Economy Condos

by Mr. Cheap

Typically condos are made to be fairly luxurious accommodations.  As well as trendy features like granite counters and spa washrooms, they’ll sometimes have concierges and martini bars.  Each of these features has a cost, which gets passed along to the condo owners, typically as a high monthly condo fee.  As an alternative, this idea is to build ultra-economy condos in a convenient location of a large city, and offer them to people who want to own property at a rock-bottom price.

In terms of ultra-economy, I’m talking very utilitarian, uncool places to live.  Many of the internal units might not have windows, perhaps the size would be in the 300-400 foot range, no balconies, no in-unit laundry machines, etc.  Each would include a washroom, small kitchen area and a place to live and sleep.

I’m not claiming this should be where everyone live.  It might be a Pied-à-terre for people who work in the city (but own property elsewhere) or housing for a student or young professional.  It could be corporate housing for a law firm to offer to young associates when they first move to the city (or for them to use to sleep at if they’re working 18 hour days).  If someone is firmly of the mindset that they want to own property and not “throw away rent money“, this might appeal to them. The vast majority of people WOULDN’T find this appealing, but for a whole city, you should be able to find a building full of people who would.

The location in town should be somewhere fairly accessible to public transit (since the people who would want to live here would also be the type of people don’t want to own a car.  It definitely doesn’t need to be (and shouldn’t be) a trendy area.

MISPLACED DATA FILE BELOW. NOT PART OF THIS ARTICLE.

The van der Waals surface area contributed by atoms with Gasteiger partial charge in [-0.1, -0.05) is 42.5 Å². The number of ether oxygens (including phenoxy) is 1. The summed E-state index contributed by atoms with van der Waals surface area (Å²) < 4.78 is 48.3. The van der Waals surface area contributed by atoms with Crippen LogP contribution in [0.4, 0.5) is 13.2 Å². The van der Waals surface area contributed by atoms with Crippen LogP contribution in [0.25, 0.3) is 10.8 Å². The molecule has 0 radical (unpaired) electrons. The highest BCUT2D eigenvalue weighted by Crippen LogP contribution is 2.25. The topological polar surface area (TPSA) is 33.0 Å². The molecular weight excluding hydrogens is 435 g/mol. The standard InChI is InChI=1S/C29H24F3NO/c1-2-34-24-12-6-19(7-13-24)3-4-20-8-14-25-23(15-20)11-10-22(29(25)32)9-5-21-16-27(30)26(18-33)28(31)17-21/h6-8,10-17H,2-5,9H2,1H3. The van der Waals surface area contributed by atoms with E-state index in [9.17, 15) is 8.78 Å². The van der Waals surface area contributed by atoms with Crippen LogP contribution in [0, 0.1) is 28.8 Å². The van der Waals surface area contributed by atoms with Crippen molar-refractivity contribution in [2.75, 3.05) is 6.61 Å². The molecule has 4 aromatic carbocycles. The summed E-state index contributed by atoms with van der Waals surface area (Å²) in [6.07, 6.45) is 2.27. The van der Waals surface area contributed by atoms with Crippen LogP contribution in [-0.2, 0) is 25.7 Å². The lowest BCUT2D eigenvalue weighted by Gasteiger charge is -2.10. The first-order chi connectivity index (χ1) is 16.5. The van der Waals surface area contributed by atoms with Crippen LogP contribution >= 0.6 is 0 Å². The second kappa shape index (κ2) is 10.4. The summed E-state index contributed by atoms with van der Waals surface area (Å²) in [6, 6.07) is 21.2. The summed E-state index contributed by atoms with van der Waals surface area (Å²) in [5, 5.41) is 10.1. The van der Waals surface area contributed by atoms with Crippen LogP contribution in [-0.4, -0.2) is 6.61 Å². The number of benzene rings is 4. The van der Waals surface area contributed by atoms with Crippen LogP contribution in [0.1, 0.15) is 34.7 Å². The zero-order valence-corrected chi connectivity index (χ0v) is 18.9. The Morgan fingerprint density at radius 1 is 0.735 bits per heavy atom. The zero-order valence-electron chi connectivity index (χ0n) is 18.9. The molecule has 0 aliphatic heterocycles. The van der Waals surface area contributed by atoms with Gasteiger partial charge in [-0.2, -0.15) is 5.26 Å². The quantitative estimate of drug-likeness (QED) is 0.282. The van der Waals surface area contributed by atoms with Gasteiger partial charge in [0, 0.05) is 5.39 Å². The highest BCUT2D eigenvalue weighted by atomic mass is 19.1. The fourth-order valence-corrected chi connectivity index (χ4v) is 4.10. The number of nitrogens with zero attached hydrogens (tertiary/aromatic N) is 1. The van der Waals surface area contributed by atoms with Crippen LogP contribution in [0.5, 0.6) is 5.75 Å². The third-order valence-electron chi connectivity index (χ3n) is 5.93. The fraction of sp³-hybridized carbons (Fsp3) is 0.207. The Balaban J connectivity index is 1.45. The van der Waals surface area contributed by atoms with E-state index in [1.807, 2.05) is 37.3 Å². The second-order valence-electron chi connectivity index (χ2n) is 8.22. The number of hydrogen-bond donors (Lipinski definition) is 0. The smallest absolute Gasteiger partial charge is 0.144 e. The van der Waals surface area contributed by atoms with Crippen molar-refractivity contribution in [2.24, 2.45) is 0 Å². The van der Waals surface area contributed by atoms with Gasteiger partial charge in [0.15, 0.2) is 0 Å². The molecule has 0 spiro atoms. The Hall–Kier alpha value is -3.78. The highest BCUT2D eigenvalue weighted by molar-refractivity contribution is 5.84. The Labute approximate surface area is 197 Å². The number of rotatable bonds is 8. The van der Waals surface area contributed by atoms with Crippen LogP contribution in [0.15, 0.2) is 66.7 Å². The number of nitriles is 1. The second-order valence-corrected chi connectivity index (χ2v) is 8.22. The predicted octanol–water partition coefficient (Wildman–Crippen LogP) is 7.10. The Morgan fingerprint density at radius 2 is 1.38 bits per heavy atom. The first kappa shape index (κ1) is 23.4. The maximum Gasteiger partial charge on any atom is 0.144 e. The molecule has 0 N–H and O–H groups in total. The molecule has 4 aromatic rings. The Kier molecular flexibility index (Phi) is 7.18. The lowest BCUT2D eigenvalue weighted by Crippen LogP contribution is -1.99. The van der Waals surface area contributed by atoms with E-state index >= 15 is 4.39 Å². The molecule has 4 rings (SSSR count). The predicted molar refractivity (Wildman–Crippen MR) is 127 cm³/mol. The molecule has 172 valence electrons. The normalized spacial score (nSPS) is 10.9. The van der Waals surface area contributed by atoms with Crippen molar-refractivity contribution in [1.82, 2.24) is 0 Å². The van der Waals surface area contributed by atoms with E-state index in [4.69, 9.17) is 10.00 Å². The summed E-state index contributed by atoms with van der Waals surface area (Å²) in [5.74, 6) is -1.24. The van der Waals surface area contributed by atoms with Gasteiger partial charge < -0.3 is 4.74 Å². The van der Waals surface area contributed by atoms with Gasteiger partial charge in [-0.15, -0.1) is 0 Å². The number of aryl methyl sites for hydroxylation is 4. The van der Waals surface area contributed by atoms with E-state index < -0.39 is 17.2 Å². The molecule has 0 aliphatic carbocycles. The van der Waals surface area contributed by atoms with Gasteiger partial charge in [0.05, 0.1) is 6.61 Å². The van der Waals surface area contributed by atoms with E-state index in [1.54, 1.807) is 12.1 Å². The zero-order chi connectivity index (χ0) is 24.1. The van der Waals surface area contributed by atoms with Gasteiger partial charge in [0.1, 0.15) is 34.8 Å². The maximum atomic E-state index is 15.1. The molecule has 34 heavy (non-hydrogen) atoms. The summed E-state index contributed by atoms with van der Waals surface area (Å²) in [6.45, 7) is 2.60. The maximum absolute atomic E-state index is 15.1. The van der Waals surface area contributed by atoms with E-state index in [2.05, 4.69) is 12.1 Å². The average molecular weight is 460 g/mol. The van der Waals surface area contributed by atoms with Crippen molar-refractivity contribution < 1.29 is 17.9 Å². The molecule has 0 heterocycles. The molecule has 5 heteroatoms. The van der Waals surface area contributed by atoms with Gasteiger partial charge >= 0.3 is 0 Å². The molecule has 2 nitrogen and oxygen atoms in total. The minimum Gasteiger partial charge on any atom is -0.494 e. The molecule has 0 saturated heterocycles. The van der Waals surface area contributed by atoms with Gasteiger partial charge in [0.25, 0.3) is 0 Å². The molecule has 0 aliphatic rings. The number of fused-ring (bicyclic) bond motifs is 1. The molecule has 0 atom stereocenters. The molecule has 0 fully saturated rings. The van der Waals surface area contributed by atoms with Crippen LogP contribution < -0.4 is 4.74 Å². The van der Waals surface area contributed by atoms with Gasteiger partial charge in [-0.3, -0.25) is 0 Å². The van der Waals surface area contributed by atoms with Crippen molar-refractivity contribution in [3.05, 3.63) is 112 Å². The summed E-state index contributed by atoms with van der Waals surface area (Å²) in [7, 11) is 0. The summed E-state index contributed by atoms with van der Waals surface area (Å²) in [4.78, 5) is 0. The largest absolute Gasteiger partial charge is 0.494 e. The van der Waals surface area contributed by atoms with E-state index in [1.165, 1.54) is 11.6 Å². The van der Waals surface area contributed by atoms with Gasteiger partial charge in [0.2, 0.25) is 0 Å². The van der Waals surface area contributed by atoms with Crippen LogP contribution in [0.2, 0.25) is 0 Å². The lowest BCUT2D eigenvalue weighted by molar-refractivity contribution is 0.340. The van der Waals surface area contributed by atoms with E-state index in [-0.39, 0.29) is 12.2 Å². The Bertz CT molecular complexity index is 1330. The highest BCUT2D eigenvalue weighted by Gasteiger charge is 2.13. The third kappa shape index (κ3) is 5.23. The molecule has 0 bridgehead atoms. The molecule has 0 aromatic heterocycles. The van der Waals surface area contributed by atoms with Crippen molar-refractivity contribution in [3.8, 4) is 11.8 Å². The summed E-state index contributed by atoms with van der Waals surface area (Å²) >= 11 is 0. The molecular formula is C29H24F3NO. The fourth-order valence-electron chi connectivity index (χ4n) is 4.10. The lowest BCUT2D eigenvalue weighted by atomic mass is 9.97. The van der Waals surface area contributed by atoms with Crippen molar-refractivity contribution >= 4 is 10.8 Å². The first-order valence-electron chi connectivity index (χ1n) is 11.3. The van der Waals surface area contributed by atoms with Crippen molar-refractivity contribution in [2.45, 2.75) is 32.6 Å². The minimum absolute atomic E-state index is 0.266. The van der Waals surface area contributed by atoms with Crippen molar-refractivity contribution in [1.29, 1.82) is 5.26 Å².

The marketing would focus purely on the financial element of the building instead of trying to sell it as a lifestyle.

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{ 11 comments… read them below or add one }

1 Four Pillars

Interesting idea. It reminds me of those hotels in Japan (I think) where you basically just get a bed in a wall.

Although cutting down on the luxuries will save money – I think the big savings will be location and size – it would have to be further away from the downtown core and very small.

2 Ray

“Many of the internal units might not have windows, perhaps the size would be in the 300-400 foot range, no balconies, no in-unit laundry machines, etc. Each would include a washroom, small kitchen area and a place to live and sleep.” Sounds to me like Downtown Toronto Condo’s haha

3 Drummer

It’d probably appeal to some people, though I bet that most fire codes anywhere in North America wouldn’t allow windowless condos.

4 Swati

Everything else sounds fine but the no-window breaks the deal. Need a window!

5 nobleea

yeah, i’m pretty sure there has to be at least one window, specifically in the bedroom.

the idea’s not that wacky though. i’m sure you see 400 sq ft condos (new) in most big cities in canada. they’re not made economy though, they likely have some pretty nice features.